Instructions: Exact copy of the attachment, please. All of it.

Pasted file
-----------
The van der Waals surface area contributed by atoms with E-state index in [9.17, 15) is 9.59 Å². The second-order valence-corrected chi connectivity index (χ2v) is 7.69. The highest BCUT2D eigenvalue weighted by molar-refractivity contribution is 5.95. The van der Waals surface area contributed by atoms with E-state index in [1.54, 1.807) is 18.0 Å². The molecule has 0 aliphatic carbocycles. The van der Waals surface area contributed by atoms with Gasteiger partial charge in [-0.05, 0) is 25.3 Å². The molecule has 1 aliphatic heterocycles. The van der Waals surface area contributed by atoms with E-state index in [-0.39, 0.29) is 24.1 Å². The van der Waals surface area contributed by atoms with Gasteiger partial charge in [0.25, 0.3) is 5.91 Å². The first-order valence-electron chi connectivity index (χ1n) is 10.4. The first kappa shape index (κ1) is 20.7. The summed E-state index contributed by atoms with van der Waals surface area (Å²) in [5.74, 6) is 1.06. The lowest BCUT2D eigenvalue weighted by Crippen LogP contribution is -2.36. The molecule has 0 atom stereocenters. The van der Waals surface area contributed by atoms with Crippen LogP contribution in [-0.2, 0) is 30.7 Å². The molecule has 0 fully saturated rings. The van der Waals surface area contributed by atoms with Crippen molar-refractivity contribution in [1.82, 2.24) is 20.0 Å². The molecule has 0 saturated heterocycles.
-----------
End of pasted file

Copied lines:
The van der Waals surface area contributed by atoms with E-state index in [9.17, 15) is 9.59 Å². The second-order valence-corrected chi connectivity index (χ2v) is 7.69. The highest BCUT2D eigenvalue weighted by molar-refractivity contribution is 5.95. The van der Waals surface area contributed by atoms with E-state index in [1.54, 1.807) is 18.0 Å². The molecule has 0 aliphatic carbocycles. The van der Waals surface area contributed by atoms with Gasteiger partial charge in [-0.05, 0) is 25.3 Å². The molecule has 1 aliphatic heterocycles. The van der Waals surface area contributed by atoms with E-state index in [-0.39, 0.29) is 24.1 Å². The van der Waals surface area contributed by atoms with Gasteiger partial charge in [0.25, 0.3) is 5.91 Å². The first-order valence-electron chi connectivity index (χ1n) is 10.4. The first kappa shape index (κ1) is 20.7. The summed E-state index contributed by atoms with van der Waals surface area (Å²) in [5.74, 6) is 1.06. The lowest BCUT2D eigenvalue weighted by Crippen LogP contribution is -2.36. The molecule has 0 atom stereocenters. The van der Waals surface area contributed by atoms with Crippen LogP contribution in [-0.2, 0) is 30.7 Å². The molecule has 0 fully saturated rings. The van der Waals surface area contributed by atoms with Crippen molar-refractivity contribution in [1.82, 2.24) is 20.0 Å². The molecule has 0 saturated heterocycles.